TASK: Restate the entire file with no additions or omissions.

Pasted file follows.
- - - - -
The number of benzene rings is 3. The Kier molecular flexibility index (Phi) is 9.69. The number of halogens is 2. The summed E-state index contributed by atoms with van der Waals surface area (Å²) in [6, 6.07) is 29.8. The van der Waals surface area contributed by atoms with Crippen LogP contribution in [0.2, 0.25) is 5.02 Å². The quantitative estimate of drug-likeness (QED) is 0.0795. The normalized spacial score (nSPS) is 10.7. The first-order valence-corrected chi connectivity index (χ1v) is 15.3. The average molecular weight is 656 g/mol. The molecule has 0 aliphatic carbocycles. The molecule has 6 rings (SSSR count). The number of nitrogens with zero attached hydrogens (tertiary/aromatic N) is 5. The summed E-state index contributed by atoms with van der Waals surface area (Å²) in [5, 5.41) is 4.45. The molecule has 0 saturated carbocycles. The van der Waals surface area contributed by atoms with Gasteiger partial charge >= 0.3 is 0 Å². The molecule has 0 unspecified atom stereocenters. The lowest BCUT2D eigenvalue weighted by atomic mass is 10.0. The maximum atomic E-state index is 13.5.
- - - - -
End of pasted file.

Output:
The number of benzene rings is 3. The Kier molecular flexibility index (Phi) is 9.69. The number of halogens is 2. The summed E-state index contributed by atoms with van der Waals surface area (Å²) in [6, 6.07) is 29.8. The van der Waals surface area contributed by atoms with Crippen LogP contribution in [0.2, 0.25) is 5.02 Å². The quantitative estimate of drug-likeness (QED) is 0.0795. The normalized spacial score (nSPS) is 10.7. The first-order valence-corrected chi connectivity index (χ1v) is 15.3. The average molecular weight is 656 g/mol. The molecule has 0 aliphatic carbocycles. The molecule has 6 rings (SSSR count). The number of nitrogens with zero attached hydrogens (tertiary/aromatic N) is 5. The summed E-state index contributed by atoms with van der Waals surface area (Å²) in [5, 5.41) is 4.45. The molecule has 0 saturated carbocycles. The van der Waals surface area contributed by atoms with Gasteiger partial charge >= 0.3 is 0 Å². The molecule has 0 unspecified atom stereocenters. The lowest BCUT2D eigenvalue weighted by atomic mass is 10.0. The maximum atomic E-state index is 13.5.